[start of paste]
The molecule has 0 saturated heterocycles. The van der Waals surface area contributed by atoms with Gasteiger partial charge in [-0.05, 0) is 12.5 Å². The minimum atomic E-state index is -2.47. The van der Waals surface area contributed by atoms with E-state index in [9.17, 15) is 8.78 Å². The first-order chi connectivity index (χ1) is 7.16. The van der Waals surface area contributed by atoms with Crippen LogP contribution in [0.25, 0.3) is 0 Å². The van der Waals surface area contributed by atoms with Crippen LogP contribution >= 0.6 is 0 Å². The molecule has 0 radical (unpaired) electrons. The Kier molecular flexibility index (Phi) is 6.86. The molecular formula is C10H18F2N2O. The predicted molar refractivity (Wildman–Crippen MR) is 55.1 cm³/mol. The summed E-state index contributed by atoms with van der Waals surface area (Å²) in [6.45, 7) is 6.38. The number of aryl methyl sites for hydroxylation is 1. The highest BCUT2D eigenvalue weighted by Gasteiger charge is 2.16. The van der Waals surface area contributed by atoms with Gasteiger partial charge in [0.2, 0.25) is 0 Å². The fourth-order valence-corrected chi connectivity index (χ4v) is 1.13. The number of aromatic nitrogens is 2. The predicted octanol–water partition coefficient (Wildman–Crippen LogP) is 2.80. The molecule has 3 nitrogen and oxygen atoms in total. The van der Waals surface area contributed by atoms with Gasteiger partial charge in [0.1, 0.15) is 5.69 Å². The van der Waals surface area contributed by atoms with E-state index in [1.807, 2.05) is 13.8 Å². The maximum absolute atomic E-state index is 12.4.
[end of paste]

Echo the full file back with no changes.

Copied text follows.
The molecule has 0 saturated heterocycles. The van der Waals surface area contributed by atoms with Gasteiger partial charge in [-0.05, 0) is 12.5 Å². The minimum atomic E-state index is -2.47. The van der Waals surface area contributed by atoms with E-state index in [9.17, 15) is 8.78 Å². The first-order chi connectivity index (χ1) is 7.16. The van der Waals surface area contributed by atoms with Crippen LogP contribution in [0.25, 0.3) is 0 Å². The van der Waals surface area contributed by atoms with Crippen LogP contribution >= 0.6 is 0 Å². The molecule has 0 radical (unpaired) electrons. The Kier molecular flexibility index (Phi) is 6.86. The molecular formula is C10H18F2N2O. The predicted molar refractivity (Wildman–Crippen MR) is 55.1 cm³/mol. The summed E-state index contributed by atoms with van der Waals surface area (Å²) in [6.45, 7) is 6.38. The number of aryl methyl sites for hydroxylation is 1. The highest BCUT2D eigenvalue weighted by Gasteiger charge is 2.16. The van der Waals surface area contributed by atoms with Gasteiger partial charge in [0.2, 0.25) is 0 Å². The fourth-order valence-corrected chi connectivity index (χ4v) is 1.13. The number of aromatic nitrogens is 2. The predicted octanol–water partition coefficient (Wildman–Crippen LogP) is 2.80. The molecule has 3 nitrogen and oxygen atoms in total. The van der Waals surface area contributed by atoms with Gasteiger partial charge in [0.1, 0.15) is 5.69 Å². The van der Waals surface area contributed by atoms with E-state index in [1.807, 2.05) is 13.8 Å². The maximum absolute atomic E-state index is 12.4.